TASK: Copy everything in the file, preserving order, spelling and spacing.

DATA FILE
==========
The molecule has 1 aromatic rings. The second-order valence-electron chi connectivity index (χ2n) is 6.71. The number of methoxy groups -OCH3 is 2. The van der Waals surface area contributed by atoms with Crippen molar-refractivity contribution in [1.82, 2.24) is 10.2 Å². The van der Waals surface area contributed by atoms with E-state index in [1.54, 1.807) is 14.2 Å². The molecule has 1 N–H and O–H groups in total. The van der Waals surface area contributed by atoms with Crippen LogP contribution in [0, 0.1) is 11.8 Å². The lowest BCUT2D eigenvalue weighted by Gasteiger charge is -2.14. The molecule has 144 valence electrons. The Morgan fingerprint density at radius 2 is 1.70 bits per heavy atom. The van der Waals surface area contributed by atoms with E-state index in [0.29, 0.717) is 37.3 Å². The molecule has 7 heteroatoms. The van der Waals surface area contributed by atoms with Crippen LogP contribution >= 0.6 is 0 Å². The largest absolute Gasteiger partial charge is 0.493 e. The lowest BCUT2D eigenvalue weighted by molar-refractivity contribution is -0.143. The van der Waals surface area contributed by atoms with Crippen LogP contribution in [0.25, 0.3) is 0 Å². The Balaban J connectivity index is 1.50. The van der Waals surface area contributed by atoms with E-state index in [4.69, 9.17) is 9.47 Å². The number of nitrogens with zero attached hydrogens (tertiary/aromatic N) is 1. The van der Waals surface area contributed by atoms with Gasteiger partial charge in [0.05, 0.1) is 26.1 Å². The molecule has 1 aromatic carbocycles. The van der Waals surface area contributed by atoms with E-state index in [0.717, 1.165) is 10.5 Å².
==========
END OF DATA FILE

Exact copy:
The molecule has 1 aromatic rings. The second-order valence-electron chi connectivity index (χ2n) is 6.71. The number of methoxy groups -OCH3 is 2. The van der Waals surface area contributed by atoms with Crippen molar-refractivity contribution in [1.82, 2.24) is 10.2 Å². The van der Waals surface area contributed by atoms with E-state index in [1.54, 1.807) is 14.2 Å². The molecule has 1 N–H and O–H groups in total. The van der Waals surface area contributed by atoms with Crippen LogP contribution in [0, 0.1) is 11.8 Å². The lowest BCUT2D eigenvalue weighted by Gasteiger charge is -2.14. The molecule has 144 valence electrons. The Morgan fingerprint density at radius 2 is 1.70 bits per heavy atom. The van der Waals surface area contributed by atoms with E-state index in [0.29, 0.717) is 37.3 Å². The molecule has 7 heteroatoms. The van der Waals surface area contributed by atoms with Crippen LogP contribution >= 0.6 is 0 Å². The largest absolute Gasteiger partial charge is 0.493 e. The lowest BCUT2D eigenvalue weighted by molar-refractivity contribution is -0.143. The van der Waals surface area contributed by atoms with Crippen LogP contribution in [0.25, 0.3) is 0 Å². The Balaban J connectivity index is 1.50. The van der Waals surface area contributed by atoms with E-state index in [4.69, 9.17) is 9.47 Å². The number of nitrogens with zero attached hydrogens (tertiary/aromatic N) is 1. The van der Waals surface area contributed by atoms with Gasteiger partial charge in [0.05, 0.1) is 26.1 Å². The molecule has 1 aromatic carbocycles. The van der Waals surface area contributed by atoms with E-state index in [0.717, 1.165) is 10.5 Å².